- Corepoint Health - https://corepointhealth.com -

Web Service Trickery: Creative Problem Solving at East Alabama Medical Center

Eastern Alabama Medical Center

Web Service Trickery: Creative Problem Solving at East Alabama Medical Center

by Karly Orellana [1] | Mar 28, 2019 | Blog [2], Clinics [3], Customer Stories [4], Hospitals [5]

When East Alabama Medical Center (EAMC) implemented Corepoint Integration Engine [6], their intent was not only to exchange health data with other internal and external systems, but also to solve for organizational IT and workflow challenges. [7]

Jeremy Goslin, an IT Project Director at EAMC, recently presented three creative solutions they developed using the engine’s Web Services functionality [8] to benefit both the providers and the patients in their community.

Solution #1: Retrieving AUMC Student Data

The first solution Goslin presented illustrated a common use for web services: connecting to a remote resource to retrieve and process data to another system within their data center.

EAMC manages Auburn University’s campus medical clinic, which offers non-urgent care and immunizations to students.

Fetching New Patient Demographics

The University wanted a file dump of the incoming students’ demographic information in order to preload the patient data into the AUMC EMR [9] system, AllScripts. That way when students presented themselves at the clinic, they would already have most of the information on hand. Having this information would both speed up the process as well as provide an easy indicator of how many new patients could potentially show up at the clinic wanting, for example, a flu shot.

However, the third-party vendor AUMC uses to oversee health insurance and immunization verification was more of an onboarding and form enrollment company, and not well versed in HL7 [10].

Because the vendor’s initial API rollout was a website with data points, Goslin and the team built a Perl program that queried the web endpoint and pulled data down into multiple flat files, which Corepoint Integration Engine then processed into AllScripts.

Out with the Perl

The program worked fine, but what they soon realized Goslin was the only person who knew Perl scripting, along with several other potential points of failure.

Most everyone on the team was familiar with Corepoint, so moving out of Perl script and using the restful web services functionality in Corepoint Integration Engine made the most sense from an ongoing maintenance and general collective knowledge perspective.

Another problem they were able to address was replaying messages and validating the previous night’s run—which is difficult and time-consuming to do in Perl script. Moving everything into Corepoint gave them the opportunity to leverage the engine’s built-in logging, error handling, capacity to replay, and alert functionality.

“Moving it to Corepoint has made it much more reliable and easier to maintain.” — Jeremy Goslin, IT Project Director at EAMC

Now, fetching new patient demographics for the Auburn University Medical Clinic is comprised of three things: query and response for A04s, query and response for A08s, and feeding both those downstream into AllScripts. All within one application that everyone on the team is familiar with.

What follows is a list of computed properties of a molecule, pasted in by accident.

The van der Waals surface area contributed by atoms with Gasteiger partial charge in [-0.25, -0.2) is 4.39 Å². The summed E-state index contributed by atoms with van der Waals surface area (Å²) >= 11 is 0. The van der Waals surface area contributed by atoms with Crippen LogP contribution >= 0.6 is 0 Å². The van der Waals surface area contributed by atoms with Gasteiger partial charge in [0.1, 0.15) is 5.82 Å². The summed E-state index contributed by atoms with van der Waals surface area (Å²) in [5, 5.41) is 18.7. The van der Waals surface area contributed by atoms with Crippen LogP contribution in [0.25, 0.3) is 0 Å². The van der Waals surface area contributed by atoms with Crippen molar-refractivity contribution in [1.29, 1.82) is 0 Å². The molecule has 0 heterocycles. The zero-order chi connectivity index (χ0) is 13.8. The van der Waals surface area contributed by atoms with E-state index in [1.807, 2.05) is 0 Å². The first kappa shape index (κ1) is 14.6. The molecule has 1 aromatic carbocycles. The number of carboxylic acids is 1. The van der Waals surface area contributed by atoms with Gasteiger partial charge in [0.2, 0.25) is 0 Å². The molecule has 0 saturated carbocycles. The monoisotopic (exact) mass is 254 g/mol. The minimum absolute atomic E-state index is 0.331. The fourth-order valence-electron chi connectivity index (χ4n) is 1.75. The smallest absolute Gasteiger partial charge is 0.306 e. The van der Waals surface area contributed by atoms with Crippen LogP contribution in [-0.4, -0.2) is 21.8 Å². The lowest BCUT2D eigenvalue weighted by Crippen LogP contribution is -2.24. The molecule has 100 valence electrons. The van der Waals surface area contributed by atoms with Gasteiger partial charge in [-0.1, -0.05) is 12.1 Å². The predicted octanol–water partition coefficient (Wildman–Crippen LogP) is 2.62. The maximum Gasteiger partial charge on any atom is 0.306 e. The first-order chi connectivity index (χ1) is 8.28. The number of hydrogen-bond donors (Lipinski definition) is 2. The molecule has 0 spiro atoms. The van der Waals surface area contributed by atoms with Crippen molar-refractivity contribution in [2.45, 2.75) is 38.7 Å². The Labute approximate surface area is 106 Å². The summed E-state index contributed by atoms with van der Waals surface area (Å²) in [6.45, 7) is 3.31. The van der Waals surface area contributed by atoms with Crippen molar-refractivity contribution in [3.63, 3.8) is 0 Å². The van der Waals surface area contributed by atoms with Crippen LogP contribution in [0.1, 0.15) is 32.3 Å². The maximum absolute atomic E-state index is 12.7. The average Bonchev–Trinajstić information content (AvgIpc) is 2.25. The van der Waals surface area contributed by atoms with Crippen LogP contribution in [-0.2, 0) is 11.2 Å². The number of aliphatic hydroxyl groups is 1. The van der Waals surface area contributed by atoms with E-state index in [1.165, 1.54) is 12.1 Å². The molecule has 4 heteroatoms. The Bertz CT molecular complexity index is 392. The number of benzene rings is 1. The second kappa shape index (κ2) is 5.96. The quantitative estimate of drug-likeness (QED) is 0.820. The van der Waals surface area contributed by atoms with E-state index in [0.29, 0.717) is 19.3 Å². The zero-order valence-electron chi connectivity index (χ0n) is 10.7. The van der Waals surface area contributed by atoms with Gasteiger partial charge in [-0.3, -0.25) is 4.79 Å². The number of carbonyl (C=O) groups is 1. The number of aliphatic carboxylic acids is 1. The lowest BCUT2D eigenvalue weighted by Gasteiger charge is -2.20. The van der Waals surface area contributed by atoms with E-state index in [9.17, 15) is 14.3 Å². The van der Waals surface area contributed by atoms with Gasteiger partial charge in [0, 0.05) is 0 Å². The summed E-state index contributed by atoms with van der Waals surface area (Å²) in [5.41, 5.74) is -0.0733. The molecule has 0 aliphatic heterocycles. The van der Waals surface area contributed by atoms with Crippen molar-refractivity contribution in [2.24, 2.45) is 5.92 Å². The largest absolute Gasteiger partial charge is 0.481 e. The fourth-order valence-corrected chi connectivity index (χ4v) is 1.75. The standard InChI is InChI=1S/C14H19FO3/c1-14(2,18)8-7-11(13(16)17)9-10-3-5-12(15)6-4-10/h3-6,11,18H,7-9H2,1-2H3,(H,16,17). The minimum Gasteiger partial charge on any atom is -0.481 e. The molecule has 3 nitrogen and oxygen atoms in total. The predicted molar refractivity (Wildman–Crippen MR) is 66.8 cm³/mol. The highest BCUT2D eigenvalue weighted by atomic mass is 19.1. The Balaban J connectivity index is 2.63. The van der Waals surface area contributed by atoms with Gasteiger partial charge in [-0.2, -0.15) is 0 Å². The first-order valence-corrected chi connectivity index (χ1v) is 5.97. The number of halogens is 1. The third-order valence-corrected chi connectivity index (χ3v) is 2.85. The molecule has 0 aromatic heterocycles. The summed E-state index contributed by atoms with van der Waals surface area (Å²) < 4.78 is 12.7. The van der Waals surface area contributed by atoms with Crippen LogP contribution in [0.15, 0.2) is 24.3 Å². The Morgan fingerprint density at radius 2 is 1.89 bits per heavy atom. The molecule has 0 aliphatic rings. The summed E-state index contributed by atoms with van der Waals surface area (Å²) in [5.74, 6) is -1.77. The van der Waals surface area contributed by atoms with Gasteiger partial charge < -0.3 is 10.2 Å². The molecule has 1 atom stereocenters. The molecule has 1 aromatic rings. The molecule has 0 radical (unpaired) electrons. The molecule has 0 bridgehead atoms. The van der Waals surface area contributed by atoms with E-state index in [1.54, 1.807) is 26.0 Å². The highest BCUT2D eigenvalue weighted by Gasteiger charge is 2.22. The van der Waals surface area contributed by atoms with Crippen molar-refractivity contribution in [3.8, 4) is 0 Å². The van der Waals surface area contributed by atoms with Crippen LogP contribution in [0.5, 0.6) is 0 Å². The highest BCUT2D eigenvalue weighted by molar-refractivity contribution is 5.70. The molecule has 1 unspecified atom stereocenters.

The change has been a win for those involved and has greatly decreased the maintenance cost of the interface while increasing usability and reliability.

Solution #2: Strategically Routing and Filtering Patient Results

It wasn’t too long ago that the number one problem healthcare organizations faced was moving and accessing data. Fast forward to today, and organizations are inundated with so much data that it can be difficult to sift through and sort. This is common among hospitals, and exactly the type of issue Goslin and the team wanted to solve for with their second web services solution.

The Firehose

The problem occurred when EAMC moved from the McKesson Star Registration system to Cerner Millennium’s Registration system. In doing so, they lost a field that previously allowed them to indicate whether someone was registered as a lab outreach patient, which primary facility they came from, and who their primary doctor was.

For example, if an OBGYN referred a patient to an EAMC lab for a urine sample pregnancy test, they would be able to indicate that in the McKesson Star Registration field marker. That way, every lab result on the visit would route back to the OBGYN.

Inpatient registration could still be somewhat simple to manage without the field marker, but the outreach registration was less clear-cut. All the results come from the same EMR and the results interface, so it would be much more difficult to know where to route the results.

“We always refer to it as a firehose. We get everything that’s happening in our Cerner system, and we’ve got to take that firehouse and fill a bunch of drinking glasses with it. We’re always looking for different ways to slice up those results and route them appropriately.”

When they discovered they were losing this functionality, they acted quickly.

Routing Unsolicited Results Around the Community

They built an internal web application that stores clinics, clinic physicians, EMRs, and the particular action list each EMR uses to receive results. As a result, Corepoint Integration Engine can query the application for routing and filtering information in order to send data to the right location(s).

“The thing that I’m really proud of about this is that with Corepoint’s web functionality, we built this in a week.”